Clean fuels Definition Clean fuels appeared in the 1990s to refers to energies to be used in transportation applications as a substitute of the conventional diesel and gasoline. Since then the wording Clean Fuel has been adopted by refiners to designate the new diesel and gasoline developed to improve efficiency and reduce emissions of greenhouse gases and solid parts. Comments In August 1994, the US Environmental Protection Agency (EPA) had defined the Clean fuels as the energies, but diesel and gasoline, capable of powering vehicles. In these Clean fuels, EPA had considered: - Electricity regardless of the source of supply (nuclear, gas, coal, hydro, wind, solar) - Alcohols (methanol or ethanol) - Natural gas (methane) - Propane These Clean fuels were selected as emitting less hydrocarbons. In addition these hydrocarbons have in addition less toxicity and impact on the environment. In using Clean fuels EPA estimates that these emissions could be reduced by 90% compared with conventional gasoline and diesel at that time. In addition to the environmental impact some of these Clean fuels offer also the advantage for oil and gas consuming countries, such as Europe or North America, to reduce their energetic reliance on producing countries. In response to the risks of potential drastic changes in the energy portfolio of the transportation activities, the refiners reacted and proposed a new gasoline called “reformulated gasoline”. With the reformulated gasoline, the targets of the refiners was to reduce the emissions of greenhouse gases up to 25% compared with conventional ones. If t that time this reformulated and oxygenated gasoline is still far to meet the other Clean fuels, it doe not request any modification of the vehicles and any changes in the habits of the drivers when refueling. From this first success, the refiners have been continuously working to develop lower emissions diesel and gasoline branded depending on the countries as low sulfur or ultra low sulfur diesel and unleaded gasoline. But this evolution takes times as it requests massive capital expenditure in the refineries and adjustments in the design of the engines. Not all engines can accepts all grades of diesel and gasoline, therefore the development of the low emissions diesel and gasoline must go in parallel with the engines. Since each country has different fleet of transportation vehicles in term of average age, type of vehicle and fuel, diesel or gasoline, it appeared impossible to harmonize on a global base the standards for the emissions of these Clean fuels. Thus, there is no standards defining Clean fuels as such, but each country has developed its own regulations and tax incentive systems to use transportation fuels providing reduced emissions of greenhouse gas and solid parts. To drive these steps changes, Europe published a series of European Directives called Euro 1, Euro 2, Euro 3, Euro 4, the actual Euro 5 enforced since 2009, and the Euro 6 to be applicable in 2014. These standards cover the emissions of CO², solid parts, NOx, hydrocarbons. Between each standard, the reductions may reach 20 to 50%, providing significant improvement over the years. In the USA, California has its own regulation proposed under California LEV III rules, and the EPA is working on the \"Tier 3\" standard defining the rules for the light vehicles and the refining industry to be enforced in 2017. The EPA Tier 3 standard should will align with California regulation.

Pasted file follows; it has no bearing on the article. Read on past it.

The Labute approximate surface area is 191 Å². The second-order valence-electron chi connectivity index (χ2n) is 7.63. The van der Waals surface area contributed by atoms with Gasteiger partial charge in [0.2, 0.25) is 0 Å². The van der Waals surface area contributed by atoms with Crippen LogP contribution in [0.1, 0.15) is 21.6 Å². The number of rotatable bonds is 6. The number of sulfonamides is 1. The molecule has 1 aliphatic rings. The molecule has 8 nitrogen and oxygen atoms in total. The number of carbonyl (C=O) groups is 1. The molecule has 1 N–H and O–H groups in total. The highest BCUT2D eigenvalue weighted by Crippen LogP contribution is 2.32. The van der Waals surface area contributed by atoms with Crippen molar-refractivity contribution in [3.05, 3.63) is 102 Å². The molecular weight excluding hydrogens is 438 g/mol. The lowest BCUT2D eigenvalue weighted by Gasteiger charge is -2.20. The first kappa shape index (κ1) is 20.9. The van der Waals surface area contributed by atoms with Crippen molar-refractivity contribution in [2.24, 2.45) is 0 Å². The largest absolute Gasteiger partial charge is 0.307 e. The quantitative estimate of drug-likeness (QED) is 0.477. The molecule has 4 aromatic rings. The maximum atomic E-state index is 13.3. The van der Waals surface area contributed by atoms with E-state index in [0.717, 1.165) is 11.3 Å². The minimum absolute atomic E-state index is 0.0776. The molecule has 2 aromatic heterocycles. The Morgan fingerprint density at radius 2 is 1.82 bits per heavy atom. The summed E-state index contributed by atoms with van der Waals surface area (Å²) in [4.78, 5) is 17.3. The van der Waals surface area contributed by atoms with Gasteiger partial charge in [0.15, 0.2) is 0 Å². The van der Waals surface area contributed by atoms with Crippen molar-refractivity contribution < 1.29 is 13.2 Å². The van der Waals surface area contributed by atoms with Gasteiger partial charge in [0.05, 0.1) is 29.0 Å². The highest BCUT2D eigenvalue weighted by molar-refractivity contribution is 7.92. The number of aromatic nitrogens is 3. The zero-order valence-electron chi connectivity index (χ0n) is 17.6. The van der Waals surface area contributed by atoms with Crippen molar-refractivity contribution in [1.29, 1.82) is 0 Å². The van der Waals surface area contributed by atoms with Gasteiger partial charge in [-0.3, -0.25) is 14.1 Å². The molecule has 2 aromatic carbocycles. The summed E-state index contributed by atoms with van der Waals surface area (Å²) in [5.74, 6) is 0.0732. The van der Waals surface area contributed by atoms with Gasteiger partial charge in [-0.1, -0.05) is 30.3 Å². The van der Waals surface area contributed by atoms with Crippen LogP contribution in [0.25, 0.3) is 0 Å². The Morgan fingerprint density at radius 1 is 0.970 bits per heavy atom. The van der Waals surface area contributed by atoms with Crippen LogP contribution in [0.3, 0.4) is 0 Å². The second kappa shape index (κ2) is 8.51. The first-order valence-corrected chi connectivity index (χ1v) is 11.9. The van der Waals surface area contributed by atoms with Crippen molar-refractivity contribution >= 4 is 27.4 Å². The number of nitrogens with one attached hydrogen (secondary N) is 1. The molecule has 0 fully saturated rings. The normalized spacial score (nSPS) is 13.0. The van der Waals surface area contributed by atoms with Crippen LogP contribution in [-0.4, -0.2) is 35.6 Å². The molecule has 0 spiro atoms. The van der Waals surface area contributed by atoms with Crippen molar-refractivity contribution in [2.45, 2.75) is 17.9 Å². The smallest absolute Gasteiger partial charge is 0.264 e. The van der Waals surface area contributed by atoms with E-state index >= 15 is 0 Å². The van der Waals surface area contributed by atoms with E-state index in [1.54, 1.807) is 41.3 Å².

Coal gasification Definition: The coal gasification is a technology that converts coal into a synthesis gas (or syngas) that can then be used to produce chemicals or other products. The syngas produced from coal is also called \"Town gas\". The syngas is a mixture of carbon monoxide (CO), hydrogen (H2), carbon dioxide (CO2) and water vapour (H2O) Comments: The syngas issued from coal is a combustible gas traditionally used as a source of energy for municipal lighting and heat before the advent of industrial-scale production of natural gas The hydrogen obtained from the coal gasification can be used for multiple applications such as producing olefins or ammonia, that is called Coal-To-Chemical or Coal-To-Olefin, or used directly for powering a hydrogen power generation plant in upgrading fossil fuels. Alternatively, the syngas can be converted into transportation fuels such as gasoline or diesel according to the Fischer-Tropsch process, that is called Coal-To-Liquid conversion. During gasification process the coal is blown through with oxygen and steam while also being heated and pressurized. During the reaction, oxygen and water molecules oxidize the coal and produce this gaseous mixture of carbon monoxide (CO), hydrogen (H2), carbon dioxide (CO2) and water vapour (H2O). Some by-products may be obtain as well like tar, phenols, etc. .. This process may also be conducted in-situ within natural coal seams, it is called Underground Coal Gasification (UCG). The coal gasification had been well developped from mid 19th Century to the Second World War, but then the low prices of the other fossil fuels such oil and gas had turned off most of the coal gasification industry. Today with the high price of the oil, above $80 per barrel and the gas in Asia above $18 per mBTU, the coal gasification becomes again competitive, especially in countries like China and USA which have the world biggest coal resources and are the biggest energy consumers.